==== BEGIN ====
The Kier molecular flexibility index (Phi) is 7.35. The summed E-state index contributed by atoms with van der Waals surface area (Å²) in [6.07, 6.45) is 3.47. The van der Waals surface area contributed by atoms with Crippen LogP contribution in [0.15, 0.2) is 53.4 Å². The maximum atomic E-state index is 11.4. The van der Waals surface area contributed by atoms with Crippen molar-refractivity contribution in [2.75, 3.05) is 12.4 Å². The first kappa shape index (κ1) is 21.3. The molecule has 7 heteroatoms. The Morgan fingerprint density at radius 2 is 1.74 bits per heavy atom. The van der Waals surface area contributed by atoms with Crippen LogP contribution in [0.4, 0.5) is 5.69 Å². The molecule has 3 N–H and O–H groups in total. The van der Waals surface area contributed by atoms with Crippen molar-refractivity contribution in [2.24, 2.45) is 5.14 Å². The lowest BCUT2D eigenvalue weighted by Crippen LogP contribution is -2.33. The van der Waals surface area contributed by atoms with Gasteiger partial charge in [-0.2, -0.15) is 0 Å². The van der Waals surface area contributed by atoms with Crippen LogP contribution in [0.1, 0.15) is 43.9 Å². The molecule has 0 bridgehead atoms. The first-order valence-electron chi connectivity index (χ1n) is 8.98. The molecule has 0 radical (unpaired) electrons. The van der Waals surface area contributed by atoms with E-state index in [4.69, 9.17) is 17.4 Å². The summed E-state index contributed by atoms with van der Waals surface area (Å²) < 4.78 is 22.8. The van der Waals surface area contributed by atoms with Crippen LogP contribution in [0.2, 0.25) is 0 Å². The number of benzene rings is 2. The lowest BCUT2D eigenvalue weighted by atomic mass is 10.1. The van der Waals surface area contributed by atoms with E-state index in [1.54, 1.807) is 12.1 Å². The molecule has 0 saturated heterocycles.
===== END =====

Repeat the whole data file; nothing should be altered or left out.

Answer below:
The Kier molecular flexibility index (Phi) is 7.35. The summed E-state index contributed by atoms with van der Waals surface area (Å²) in [6.07, 6.45) is 3.47. The van der Waals surface area contributed by atoms with Crippen LogP contribution in [0.15, 0.2) is 53.4 Å². The maximum atomic E-state index is 11.4. The van der Waals surface area contributed by atoms with Crippen molar-refractivity contribution in [2.75, 3.05) is 12.4 Å². The first kappa shape index (κ1) is 21.3. The molecule has 7 heteroatoms. The Morgan fingerprint density at radius 2 is 1.74 bits per heavy atom. The van der Waals surface area contributed by atoms with Crippen LogP contribution in [0.4, 0.5) is 5.69 Å². The molecule has 3 N–H and O–H groups in total. The van der Waals surface area contributed by atoms with Crippen molar-refractivity contribution in [2.24, 2.45) is 5.14 Å². The lowest BCUT2D eigenvalue weighted by Crippen LogP contribution is -2.33. The van der Waals surface area contributed by atoms with Gasteiger partial charge in [-0.2, -0.15) is 0 Å². The van der Waals surface area contributed by atoms with Crippen LogP contribution in [0.1, 0.15) is 43.9 Å². The molecule has 0 bridgehead atoms. The first-order valence-electron chi connectivity index (χ1n) is 8.98. The molecule has 0 radical (unpaired) electrons. The van der Waals surface area contributed by atoms with E-state index in [4.69, 9.17) is 17.4 Å². The summed E-state index contributed by atoms with van der Waals surface area (Å²) < 4.78 is 22.8. The van der Waals surface area contributed by atoms with Crippen LogP contribution in [0.2, 0.25) is 0 Å². The number of benzene rings is 2. The lowest BCUT2D eigenvalue weighted by atomic mass is 10.1. The van der Waals surface area contributed by atoms with E-state index in [1.54, 1.807) is 12.1 Å². The molecule has 0 saturated heterocycles.